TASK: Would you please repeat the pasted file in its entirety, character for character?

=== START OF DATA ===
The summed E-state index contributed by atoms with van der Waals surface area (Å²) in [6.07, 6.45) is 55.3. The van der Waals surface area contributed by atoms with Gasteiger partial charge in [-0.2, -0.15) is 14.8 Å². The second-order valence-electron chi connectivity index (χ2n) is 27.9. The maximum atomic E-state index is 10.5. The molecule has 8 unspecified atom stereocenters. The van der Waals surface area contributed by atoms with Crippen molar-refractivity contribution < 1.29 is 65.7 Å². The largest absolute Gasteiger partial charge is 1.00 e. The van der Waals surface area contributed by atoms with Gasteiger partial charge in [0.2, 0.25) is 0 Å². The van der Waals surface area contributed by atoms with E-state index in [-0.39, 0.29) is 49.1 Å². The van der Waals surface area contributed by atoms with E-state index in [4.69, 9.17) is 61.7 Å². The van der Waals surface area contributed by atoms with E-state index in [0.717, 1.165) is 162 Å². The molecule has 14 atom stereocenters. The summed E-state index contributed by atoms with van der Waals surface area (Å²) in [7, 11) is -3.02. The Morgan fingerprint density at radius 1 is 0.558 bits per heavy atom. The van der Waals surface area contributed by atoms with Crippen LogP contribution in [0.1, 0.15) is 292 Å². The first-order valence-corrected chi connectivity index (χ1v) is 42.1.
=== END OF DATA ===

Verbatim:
The summed E-state index contributed by atoms with van der Waals surface area (Å²) in [6.07, 6.45) is 55.3. The van der Waals surface area contributed by atoms with Gasteiger partial charge in [-0.2, -0.15) is 14.8 Å². The second-order valence-electron chi connectivity index (χ2n) is 27.9. The maximum atomic E-state index is 10.5. The molecule has 8 unspecified atom stereocenters. The van der Waals surface area contributed by atoms with Crippen molar-refractivity contribution < 1.29 is 65.7 Å². The largest absolute Gasteiger partial charge is 1.00 e. The van der Waals surface area contributed by atoms with Gasteiger partial charge in [0.2, 0.25) is 0 Å². The van der Waals surface area contributed by atoms with E-state index in [-0.39, 0.29) is 49.1 Å². The van der Waals surface area contributed by atoms with E-state index in [4.69, 9.17) is 61.7 Å². The van der Waals surface area contributed by atoms with E-state index in [0.717, 1.165) is 162 Å². The molecule has 14 atom stereocenters. The summed E-state index contributed by atoms with van der Waals surface area (Å²) in [7, 11) is -3.02. The Morgan fingerprint density at radius 1 is 0.558 bits per heavy atom. The van der Waals surface area contributed by atoms with Crippen LogP contribution in [0.1, 0.15) is 292 Å². The first-order valence-corrected chi connectivity index (χ1v) is 42.1.